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Possible Goals for 2007
By Franz Kurz,
Jan. 8, 2007

I imagine

the American justice system of 2006 becoming a thing of the past. We know of citizens activities that are preparing the ground.

It seems fairly clear that many American prison systems are in a critical state, particularly in California (or Idaho), where facilities are so overcrowded that the authorities are appealing to other states to allow "local" inmates to return to their "home state" facilities.

Year by year, we see a rise in the prison population, often as the result of recidivism. It's simply not feasible to keep building more prisons, allowing architects to compete for the design of the ultimate "supermax," while the corporate cats who back a corrupt system become even fatter. Yes, throwing out more concrete may solve the physical side of the problem, but it won't solve the "mental" side.

I imagine

prisons that allow friends to visit. Most facilities restrict visits to family, despite the fact that friends are the only "family" some inmates have. Such a policy change might seem insignificant to outsiders, but to inmates it could mean a lot. Small allowances like this
could give hope and discourage apathy, and could stop the cultivation of hopelessness and resentment. After they're released, prisoners need stronger support to deter them from re-offending. But they also need support while they're in prison. And one way of doing this, as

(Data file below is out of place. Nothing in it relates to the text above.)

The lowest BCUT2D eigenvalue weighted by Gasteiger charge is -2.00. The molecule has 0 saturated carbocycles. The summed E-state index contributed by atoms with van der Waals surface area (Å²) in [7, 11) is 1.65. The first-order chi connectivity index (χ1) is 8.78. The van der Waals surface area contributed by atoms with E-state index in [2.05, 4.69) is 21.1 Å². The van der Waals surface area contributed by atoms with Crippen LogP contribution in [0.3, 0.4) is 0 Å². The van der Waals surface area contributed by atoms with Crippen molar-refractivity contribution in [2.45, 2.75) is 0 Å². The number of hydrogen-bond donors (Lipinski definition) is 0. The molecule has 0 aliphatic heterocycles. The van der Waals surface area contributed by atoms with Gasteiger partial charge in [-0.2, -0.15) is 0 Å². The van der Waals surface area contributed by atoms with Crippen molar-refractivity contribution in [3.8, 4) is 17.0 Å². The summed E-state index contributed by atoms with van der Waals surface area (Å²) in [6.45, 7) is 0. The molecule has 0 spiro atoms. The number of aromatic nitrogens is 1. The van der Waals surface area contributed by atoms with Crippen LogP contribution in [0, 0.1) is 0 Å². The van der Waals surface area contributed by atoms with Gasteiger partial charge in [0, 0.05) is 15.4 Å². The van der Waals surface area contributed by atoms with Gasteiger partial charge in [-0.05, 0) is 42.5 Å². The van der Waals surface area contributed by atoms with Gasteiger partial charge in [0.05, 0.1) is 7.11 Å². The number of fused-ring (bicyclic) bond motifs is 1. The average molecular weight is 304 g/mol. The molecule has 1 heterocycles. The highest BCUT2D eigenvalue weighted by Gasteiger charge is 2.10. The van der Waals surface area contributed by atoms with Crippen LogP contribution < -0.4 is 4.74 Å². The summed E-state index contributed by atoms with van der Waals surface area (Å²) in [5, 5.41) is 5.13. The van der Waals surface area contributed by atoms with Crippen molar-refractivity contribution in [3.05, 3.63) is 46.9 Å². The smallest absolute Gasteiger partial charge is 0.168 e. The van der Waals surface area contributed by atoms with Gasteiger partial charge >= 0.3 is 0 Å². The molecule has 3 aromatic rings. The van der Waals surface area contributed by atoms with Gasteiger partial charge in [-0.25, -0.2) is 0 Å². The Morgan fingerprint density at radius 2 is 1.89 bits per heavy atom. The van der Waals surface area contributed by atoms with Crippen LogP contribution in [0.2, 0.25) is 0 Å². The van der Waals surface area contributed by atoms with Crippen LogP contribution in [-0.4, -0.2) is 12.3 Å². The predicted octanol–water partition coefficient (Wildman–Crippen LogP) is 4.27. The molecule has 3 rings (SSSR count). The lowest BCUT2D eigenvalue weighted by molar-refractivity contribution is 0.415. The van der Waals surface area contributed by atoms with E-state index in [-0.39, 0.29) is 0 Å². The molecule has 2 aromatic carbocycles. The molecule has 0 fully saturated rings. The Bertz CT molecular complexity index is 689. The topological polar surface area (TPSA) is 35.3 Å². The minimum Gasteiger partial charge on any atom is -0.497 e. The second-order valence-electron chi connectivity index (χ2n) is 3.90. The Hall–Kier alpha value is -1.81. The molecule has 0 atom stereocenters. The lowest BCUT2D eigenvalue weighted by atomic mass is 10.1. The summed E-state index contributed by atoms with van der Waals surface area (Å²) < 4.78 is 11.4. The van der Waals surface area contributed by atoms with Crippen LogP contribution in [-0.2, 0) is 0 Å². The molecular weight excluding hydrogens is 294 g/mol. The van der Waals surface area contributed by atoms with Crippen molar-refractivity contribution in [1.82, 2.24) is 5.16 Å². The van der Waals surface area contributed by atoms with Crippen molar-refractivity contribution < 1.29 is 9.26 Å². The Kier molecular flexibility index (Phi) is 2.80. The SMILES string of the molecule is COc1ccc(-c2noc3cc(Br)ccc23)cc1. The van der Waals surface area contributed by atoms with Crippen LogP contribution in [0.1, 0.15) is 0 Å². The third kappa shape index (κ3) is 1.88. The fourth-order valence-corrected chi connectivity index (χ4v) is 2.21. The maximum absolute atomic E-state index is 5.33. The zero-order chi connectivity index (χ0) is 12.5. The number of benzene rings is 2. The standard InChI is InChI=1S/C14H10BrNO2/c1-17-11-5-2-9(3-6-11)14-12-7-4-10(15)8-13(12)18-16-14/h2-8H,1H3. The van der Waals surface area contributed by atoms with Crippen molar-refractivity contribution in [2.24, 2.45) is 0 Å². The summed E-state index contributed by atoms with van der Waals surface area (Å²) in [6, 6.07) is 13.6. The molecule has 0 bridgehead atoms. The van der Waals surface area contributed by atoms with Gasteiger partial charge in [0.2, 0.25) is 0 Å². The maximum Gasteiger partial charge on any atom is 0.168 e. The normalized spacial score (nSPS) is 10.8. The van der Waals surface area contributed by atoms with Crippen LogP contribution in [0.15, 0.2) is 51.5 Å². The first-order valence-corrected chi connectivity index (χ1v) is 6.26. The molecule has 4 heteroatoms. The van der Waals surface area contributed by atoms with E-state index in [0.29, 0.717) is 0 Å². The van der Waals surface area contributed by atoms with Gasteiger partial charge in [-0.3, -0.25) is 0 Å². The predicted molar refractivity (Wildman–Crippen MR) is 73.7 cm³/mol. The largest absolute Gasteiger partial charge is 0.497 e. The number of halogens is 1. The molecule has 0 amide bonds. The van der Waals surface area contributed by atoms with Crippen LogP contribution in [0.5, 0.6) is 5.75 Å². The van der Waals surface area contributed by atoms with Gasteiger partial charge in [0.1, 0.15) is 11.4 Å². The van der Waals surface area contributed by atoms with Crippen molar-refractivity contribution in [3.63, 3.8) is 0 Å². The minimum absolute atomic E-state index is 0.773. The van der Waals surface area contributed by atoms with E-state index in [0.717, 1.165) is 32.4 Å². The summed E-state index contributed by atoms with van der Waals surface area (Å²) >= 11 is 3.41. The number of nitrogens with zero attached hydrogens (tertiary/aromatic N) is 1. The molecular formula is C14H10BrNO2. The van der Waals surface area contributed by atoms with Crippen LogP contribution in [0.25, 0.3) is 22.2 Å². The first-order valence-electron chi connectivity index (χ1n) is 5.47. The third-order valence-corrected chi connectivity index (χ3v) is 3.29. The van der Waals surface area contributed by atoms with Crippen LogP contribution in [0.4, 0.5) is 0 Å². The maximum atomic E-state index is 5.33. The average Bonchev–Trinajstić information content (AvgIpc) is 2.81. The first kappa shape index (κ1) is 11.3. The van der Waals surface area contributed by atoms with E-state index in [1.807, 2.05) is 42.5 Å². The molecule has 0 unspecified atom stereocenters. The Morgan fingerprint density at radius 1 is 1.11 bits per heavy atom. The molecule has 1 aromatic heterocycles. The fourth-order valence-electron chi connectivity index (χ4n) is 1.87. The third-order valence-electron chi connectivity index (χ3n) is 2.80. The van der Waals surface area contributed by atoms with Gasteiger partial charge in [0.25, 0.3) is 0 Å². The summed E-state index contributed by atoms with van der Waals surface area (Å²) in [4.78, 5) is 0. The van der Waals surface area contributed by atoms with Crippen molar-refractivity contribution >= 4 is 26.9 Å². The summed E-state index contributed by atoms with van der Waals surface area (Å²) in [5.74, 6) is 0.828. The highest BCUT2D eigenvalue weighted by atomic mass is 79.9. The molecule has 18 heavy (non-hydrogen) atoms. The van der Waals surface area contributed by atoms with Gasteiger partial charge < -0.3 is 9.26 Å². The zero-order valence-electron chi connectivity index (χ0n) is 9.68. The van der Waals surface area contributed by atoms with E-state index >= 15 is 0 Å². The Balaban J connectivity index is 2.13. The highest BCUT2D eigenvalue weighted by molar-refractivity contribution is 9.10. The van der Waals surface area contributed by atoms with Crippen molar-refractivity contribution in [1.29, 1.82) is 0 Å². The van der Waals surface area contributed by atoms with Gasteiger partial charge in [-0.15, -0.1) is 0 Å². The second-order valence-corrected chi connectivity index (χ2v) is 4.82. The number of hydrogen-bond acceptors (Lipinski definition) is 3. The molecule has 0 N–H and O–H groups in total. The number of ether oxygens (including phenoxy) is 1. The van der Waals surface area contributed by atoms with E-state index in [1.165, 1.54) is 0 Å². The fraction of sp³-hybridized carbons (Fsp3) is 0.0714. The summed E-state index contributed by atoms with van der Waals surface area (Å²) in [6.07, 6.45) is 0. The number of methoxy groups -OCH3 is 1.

suggested by prison activist, Kay Lee (and practiced by The Florida LOLITS), is to facilitate "Making The Walls Transparent" (MTWT).

I imagine

fair and adequate legal support for men and women who have been accused. Support should not begin after a person has been sentenced. It needs to begin prior to and
during trial. With thousands of wrongful convictions each year, it is no wonder that some prisons house over 30% more inmates than they were built for. And how can prison
personnel do a good job, when the volatile situation of overcrowding has been created by judicial authorities - authorities who have been floundering, and grossly lacking
in positive initiative, for quite some time.

I imagine

giving every prisoner an opportunity to have an opinion, and a voice. This has been an achievement of another Great Lady, Sherry Swiney, a pioneer in the gathering of
information on faulty and dubious court activities, including questionable work of so-called "experts" (see Helen Solem, of the Oregon Justice Watch, is another member of social justice's old guard. And there are many others. In Illinois, the great cooperation between the School of Journalism and School of Law, ended with remarkable results. This sort of work should be intensified across America, in every state,
because all states face the same problem: they have, more or less, the highest prisoner rates of any industrialized country on this planet.

I imagine

social scientists becoming immersed in advocacy work in the courts and in the justice system. Just as activist "Lady-Justice" distributes and discusses law and judicial publications, Carol Leonard's "Prison Movement" provides a focus on the social aspects of incarceration. Both do a good job of promoting public awareness (see

I imagine

a civil rights documentation center where support groups could go, to fetch necessary information.

I imagine

discussions with activists that will lead to a visionary and achievable list of goals for 2007, so that Martin Luther King's "I Have A Dream" speech may one day come true.

May we follow King's Star, as we walk through 2007.

Franz Kurz

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